This is an excerpt from an article that appeared on AdvocateDaily.com.

Please click here to read the rest of the story.


Someone is parking a car with advertising/company name on it overnight in their driveway, of which they have exclusive use, contrary to the corporation’s rule. Can the corporation enforce parking rules in spaces that are not owned by the unit owner, but of which they have exclusive use? And could there be an exemption from such a rule on the basis that it would violate human rights?

Are exclusive-use rules enforceable?

The simple answer is yes, the corporation can enforce parking rules; and whether the area is exclusive use or a unit is immaterial.

Under Section 58 of the Condominium Act, the board may make, amend or repeal rules, so long as the rules are related to either:

  • promoting the safety, security or welfare of the owners and of the property or assets of the corporation; or
  • aimed at preventing unreasonable interference with the use and enjoyment of the common elements, the units or the assets of the corporation.

The corporation can therefore make and enforce rules relating to every area of the condo building, including suites, balconies, common areas, and parking units. To be enforceable, the rules must be reasonable and consistent with the Act, the declaration and the bylaws of the corporation.

Every condo corporation has rules governing conduct on the common elements, including exclusive-use common elements. Rules respecting preserving the aesthetics of the corporation are also commonplace, on the basis that an unpleasant or non-attractive environment interferes with an owner’s use and enjoyment of the common elements, the units or the assets of the corporation. For example, condo corporations often have rules that prohibit the display of any kind of signage in units or the common elements or that require all window coverings be white or off-white to ensure uniform aesthetics.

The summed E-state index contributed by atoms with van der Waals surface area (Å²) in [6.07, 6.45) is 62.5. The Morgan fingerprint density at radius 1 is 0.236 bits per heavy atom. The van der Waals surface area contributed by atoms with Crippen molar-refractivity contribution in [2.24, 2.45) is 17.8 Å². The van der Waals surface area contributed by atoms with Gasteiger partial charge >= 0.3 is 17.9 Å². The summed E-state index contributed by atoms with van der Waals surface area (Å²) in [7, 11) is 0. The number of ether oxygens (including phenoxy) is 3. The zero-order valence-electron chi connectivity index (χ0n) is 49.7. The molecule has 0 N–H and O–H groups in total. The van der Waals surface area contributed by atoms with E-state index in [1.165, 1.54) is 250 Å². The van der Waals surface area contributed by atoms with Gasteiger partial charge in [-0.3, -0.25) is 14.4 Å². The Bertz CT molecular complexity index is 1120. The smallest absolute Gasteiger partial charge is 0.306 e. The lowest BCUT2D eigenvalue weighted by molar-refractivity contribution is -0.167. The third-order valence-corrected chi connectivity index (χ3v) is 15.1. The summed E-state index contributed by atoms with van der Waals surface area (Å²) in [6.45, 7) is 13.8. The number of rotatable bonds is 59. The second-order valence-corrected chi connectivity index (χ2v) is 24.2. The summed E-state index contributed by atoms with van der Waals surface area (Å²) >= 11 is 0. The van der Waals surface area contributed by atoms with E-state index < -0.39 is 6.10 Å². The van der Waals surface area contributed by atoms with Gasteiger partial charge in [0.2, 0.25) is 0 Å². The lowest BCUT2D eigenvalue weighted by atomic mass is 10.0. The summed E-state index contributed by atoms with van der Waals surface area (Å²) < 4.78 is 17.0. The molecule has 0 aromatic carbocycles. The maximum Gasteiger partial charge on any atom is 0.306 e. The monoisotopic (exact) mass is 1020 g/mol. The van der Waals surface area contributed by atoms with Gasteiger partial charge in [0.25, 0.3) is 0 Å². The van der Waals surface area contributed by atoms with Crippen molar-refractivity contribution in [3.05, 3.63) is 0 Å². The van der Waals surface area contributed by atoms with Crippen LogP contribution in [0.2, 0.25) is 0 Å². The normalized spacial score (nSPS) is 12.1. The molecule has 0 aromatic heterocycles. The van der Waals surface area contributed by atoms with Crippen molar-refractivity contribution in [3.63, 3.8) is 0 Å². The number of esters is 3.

A rule prohibiting signs or advertising on any vehicle parked on the common elements serves to protect the overall exterior and interior appearance of the condo property. A rule in a condo prohibiting the parking of commercial vehicles was challenged and upheld by the courts on the basis that parking a commercial vehicle would interfere with the use and enjoyment of other units and/or their occupants because the parking of such vehicles would be unsightly and thus interfere with the use and enjoyment of the common elements, common to units in the complex. It should also be noted that some municipalities have bylaws placing restrictions on the parking of commercial vehicles (which may or may not include vehicles with signage) on residential properties. One example is a municipality that prohibits commercial vehicles from being parked on any residential lot unless parked entirely within a wholly enclosed building.

Is a human rights exemption possible?

Human rights cases are context-specific and so generalizations about possible exemptions should be avoided.